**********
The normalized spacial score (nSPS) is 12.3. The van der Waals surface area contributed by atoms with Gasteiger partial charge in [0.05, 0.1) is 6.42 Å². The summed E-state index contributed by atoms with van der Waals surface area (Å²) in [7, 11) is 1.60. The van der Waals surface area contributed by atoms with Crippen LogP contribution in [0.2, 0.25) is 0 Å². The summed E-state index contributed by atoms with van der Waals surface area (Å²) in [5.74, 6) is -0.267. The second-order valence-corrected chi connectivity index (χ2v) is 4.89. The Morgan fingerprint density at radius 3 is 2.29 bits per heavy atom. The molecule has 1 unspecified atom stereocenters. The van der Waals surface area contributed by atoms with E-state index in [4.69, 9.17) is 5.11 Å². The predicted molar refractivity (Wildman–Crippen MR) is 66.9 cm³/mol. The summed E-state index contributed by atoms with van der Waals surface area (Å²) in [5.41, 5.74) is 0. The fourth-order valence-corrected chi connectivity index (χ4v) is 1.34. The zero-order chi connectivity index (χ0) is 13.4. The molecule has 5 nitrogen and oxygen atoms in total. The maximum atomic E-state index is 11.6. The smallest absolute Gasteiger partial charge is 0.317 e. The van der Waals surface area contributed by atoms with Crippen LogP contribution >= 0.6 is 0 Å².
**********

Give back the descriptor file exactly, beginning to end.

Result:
The normalized spacial score (nSPS) is 12.3. The van der Waals surface area contributed by atoms with Gasteiger partial charge in [0.05, 0.1) is 6.42 Å². The summed E-state index contributed by atoms with van der Waals surface area (Å²) in [7, 11) is 1.60. The van der Waals surface area contributed by atoms with Crippen LogP contribution in [0.2, 0.25) is 0 Å². The summed E-state index contributed by atoms with van der Waals surface area (Å²) in [5.74, 6) is -0.267. The second-order valence-corrected chi connectivity index (χ2v) is 4.89. The Morgan fingerprint density at radius 3 is 2.29 bits per heavy atom. The molecule has 1 unspecified atom stereocenters. The van der Waals surface area contributed by atoms with E-state index in [4.69, 9.17) is 5.11 Å². The predicted molar refractivity (Wildman–Crippen MR) is 66.9 cm³/mol. The summed E-state index contributed by atoms with van der Waals surface area (Å²) in [5.41, 5.74) is 0. The fourth-order valence-corrected chi connectivity index (χ4v) is 1.34. The zero-order chi connectivity index (χ0) is 13.4. The molecule has 5 nitrogen and oxygen atoms in total. The maximum atomic E-state index is 11.6. The smallest absolute Gasteiger partial charge is 0.317 e. The van der Waals surface area contributed by atoms with Crippen LogP contribution >= 0.6 is 0 Å².